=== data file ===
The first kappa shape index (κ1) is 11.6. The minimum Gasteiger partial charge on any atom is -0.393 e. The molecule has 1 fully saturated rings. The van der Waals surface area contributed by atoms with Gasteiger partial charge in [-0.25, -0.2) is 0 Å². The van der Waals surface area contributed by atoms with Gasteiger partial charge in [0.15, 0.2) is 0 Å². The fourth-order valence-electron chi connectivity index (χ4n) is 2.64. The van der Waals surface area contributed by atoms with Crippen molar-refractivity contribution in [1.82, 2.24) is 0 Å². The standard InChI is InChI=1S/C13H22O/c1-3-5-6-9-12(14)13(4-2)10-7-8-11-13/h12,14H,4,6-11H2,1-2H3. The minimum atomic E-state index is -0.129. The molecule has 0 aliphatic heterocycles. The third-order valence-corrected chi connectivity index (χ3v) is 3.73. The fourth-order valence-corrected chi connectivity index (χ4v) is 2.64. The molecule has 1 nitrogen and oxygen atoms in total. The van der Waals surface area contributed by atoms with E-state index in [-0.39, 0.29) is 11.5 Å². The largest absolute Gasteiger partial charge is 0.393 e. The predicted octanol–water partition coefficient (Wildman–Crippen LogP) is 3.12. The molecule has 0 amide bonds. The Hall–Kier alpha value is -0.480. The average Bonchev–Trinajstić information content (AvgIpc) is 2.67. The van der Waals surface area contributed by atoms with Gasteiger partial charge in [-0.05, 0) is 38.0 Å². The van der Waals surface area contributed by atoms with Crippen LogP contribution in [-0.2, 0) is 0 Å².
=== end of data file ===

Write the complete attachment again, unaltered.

The first kappa shape index (κ1) is 11.6. The minimum Gasteiger partial charge on any atom is -0.393 e. The molecule has 1 fully saturated rings. The van der Waals surface area contributed by atoms with Gasteiger partial charge in [-0.25, -0.2) is 0 Å². The van der Waals surface area contributed by atoms with Gasteiger partial charge in [0.15, 0.2) is 0 Å². The fourth-order valence-electron chi connectivity index (χ4n) is 2.64. The van der Waals surface area contributed by atoms with Crippen molar-refractivity contribution in [1.82, 2.24) is 0 Å². The standard InChI is InChI=1S/C13H22O/c1-3-5-6-9-12(14)13(4-2)10-7-8-11-13/h12,14H,4,6-11H2,1-2H3. The minimum atomic E-state index is -0.129. The molecule has 0 aliphatic heterocycles. The third-order valence-corrected chi connectivity index (χ3v) is 3.73. The fourth-order valence-corrected chi connectivity index (χ4v) is 2.64. The molecule has 1 nitrogen and oxygen atoms in total. The van der Waals surface area contributed by atoms with E-state index in [-0.39, 0.29) is 11.5 Å². The largest absolute Gasteiger partial charge is 0.393 e. The predicted octanol–water partition coefficient (Wildman–Crippen LogP) is 3.12. The molecule has 0 amide bonds. The Hall–Kier alpha value is -0.480. The average Bonchev–Trinajstić information content (AvgIpc) is 2.67. The van der Waals surface area contributed by atoms with Gasteiger partial charge in [-0.05, 0) is 38.0 Å². The van der Waals surface area contributed by atoms with Crippen LogP contribution in [-0.2, 0) is 0 Å².